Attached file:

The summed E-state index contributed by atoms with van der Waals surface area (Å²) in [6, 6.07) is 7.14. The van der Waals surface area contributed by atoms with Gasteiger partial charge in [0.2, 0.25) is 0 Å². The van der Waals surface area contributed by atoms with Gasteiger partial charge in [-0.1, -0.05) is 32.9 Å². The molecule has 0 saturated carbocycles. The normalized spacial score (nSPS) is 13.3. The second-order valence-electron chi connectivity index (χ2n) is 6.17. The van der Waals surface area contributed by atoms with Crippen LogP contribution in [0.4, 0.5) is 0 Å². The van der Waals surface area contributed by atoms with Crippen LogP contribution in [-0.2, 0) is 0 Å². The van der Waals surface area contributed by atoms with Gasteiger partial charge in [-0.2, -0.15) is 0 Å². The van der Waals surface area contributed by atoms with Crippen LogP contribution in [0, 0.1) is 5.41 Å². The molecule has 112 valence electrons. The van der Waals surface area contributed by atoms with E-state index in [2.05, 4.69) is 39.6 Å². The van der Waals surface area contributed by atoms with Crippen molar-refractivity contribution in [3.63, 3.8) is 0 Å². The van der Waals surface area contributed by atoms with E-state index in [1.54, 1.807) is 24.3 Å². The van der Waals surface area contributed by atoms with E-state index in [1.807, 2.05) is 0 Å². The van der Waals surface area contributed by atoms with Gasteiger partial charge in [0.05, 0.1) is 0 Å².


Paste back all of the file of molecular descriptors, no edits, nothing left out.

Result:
The summed E-state index contributed by atoms with van der Waals surface area (Å²) in [6, 6.07) is 7.14. The van der Waals surface area contributed by atoms with Gasteiger partial charge in [0.2, 0.25) is 0 Å². The van der Waals surface area contributed by atoms with Gasteiger partial charge in [-0.1, -0.05) is 32.9 Å². The molecule has 0 saturated carbocycles. The normalized spacial score (nSPS) is 13.3. The second-order valence-electron chi connectivity index (χ2n) is 6.17. The van der Waals surface area contributed by atoms with Crippen LogP contribution in [0.4, 0.5) is 0 Å². The van der Waals surface area contributed by atoms with Crippen LogP contribution in [-0.2, 0) is 0 Å². The van der Waals surface area contributed by atoms with Gasteiger partial charge in [-0.2, -0.15) is 0 Å². The van der Waals surface area contributed by atoms with Crippen LogP contribution in [0, 0.1) is 5.41 Å². The molecule has 112 valence electrons. The van der Waals surface area contributed by atoms with E-state index in [2.05, 4.69) is 39.6 Å². The van der Waals surface area contributed by atoms with Crippen molar-refractivity contribution in [3.63, 3.8) is 0 Å². The van der Waals surface area contributed by atoms with E-state index in [1.54, 1.807) is 24.3 Å². The van der Waals surface area contributed by atoms with E-state index in [1.807, 2.05) is 0 Å². The van der Waals surface area contributed by atoms with Gasteiger partial charge in [0.05, 0.1) is 0 Å².